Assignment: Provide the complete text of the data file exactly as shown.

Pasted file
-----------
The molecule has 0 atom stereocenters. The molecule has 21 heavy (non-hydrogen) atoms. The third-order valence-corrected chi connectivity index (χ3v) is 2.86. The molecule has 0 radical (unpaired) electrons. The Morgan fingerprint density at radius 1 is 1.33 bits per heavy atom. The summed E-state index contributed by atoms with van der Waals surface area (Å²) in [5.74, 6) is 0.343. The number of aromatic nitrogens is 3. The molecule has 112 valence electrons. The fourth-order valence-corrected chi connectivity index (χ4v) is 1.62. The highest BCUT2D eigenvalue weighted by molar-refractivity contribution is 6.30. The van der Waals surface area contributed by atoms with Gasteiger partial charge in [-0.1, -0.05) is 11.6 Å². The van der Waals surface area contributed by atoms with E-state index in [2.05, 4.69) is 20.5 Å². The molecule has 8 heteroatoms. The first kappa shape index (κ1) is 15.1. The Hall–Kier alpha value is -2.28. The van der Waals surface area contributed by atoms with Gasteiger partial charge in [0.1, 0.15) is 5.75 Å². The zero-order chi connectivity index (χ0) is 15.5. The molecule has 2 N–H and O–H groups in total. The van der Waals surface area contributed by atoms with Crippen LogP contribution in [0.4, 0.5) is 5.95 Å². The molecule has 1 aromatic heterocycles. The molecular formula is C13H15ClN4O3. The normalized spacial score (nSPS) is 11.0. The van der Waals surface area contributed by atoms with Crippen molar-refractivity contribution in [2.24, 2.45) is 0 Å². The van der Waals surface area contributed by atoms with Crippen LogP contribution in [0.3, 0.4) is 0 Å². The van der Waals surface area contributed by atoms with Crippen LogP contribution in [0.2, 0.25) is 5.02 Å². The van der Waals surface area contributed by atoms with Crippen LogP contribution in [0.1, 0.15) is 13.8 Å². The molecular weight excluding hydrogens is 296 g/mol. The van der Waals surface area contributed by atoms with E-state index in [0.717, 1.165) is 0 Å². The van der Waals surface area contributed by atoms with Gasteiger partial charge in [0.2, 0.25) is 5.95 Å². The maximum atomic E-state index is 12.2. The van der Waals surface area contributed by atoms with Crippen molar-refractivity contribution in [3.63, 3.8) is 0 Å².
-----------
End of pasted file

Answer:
The molecule has 0 atom stereocenters. The molecule has 21 heavy (non-hydrogen) atoms. The third-order valence-corrected chi connectivity index (χ3v) is 2.86. The molecule has 0 radical (unpaired) electrons. The Morgan fingerprint density at radius 1 is 1.33 bits per heavy atom. The summed E-state index contributed by atoms with van der Waals surface area (Å²) in [5.74, 6) is 0.343. The number of aromatic nitrogens is 3. The molecule has 112 valence electrons. The fourth-order valence-corrected chi connectivity index (χ4v) is 1.62. The highest BCUT2D eigenvalue weighted by molar-refractivity contribution is 6.30. The van der Waals surface area contributed by atoms with Gasteiger partial charge in [-0.1, -0.05) is 11.6 Å². The van der Waals surface area contributed by atoms with E-state index in [2.05, 4.69) is 20.5 Å². The molecule has 8 heteroatoms. The first kappa shape index (κ1) is 15.1. The Hall–Kier alpha value is -2.28. The van der Waals surface area contributed by atoms with Gasteiger partial charge in [0.1, 0.15) is 5.75 Å². The zero-order chi connectivity index (χ0) is 15.5. The molecule has 2 N–H and O–H groups in total. The van der Waals surface area contributed by atoms with Crippen LogP contribution in [0.4, 0.5) is 5.95 Å². The molecule has 1 aromatic heterocycles. The molecular formula is C13H15ClN4O3. The normalized spacial score (nSPS) is 11.0. The van der Waals surface area contributed by atoms with Crippen molar-refractivity contribution in [2.24, 2.45) is 0 Å². The van der Waals surface area contributed by atoms with Crippen LogP contribution in [0.3, 0.4) is 0 Å². The van der Waals surface area contributed by atoms with Crippen LogP contribution in [0.2, 0.25) is 5.02 Å². The van der Waals surface area contributed by atoms with Crippen LogP contribution in [0.1, 0.15) is 13.8 Å². The molecular weight excluding hydrogens is 296 g/mol. The van der Waals surface area contributed by atoms with E-state index in [0.717, 1.165) is 0 Å². The van der Waals surface area contributed by atoms with Gasteiger partial charge in [0.2, 0.25) is 5.95 Å². The maximum atomic E-state index is 12.2. The van der Waals surface area contributed by atoms with Crippen molar-refractivity contribution in [3.63, 3.8) is 0 Å².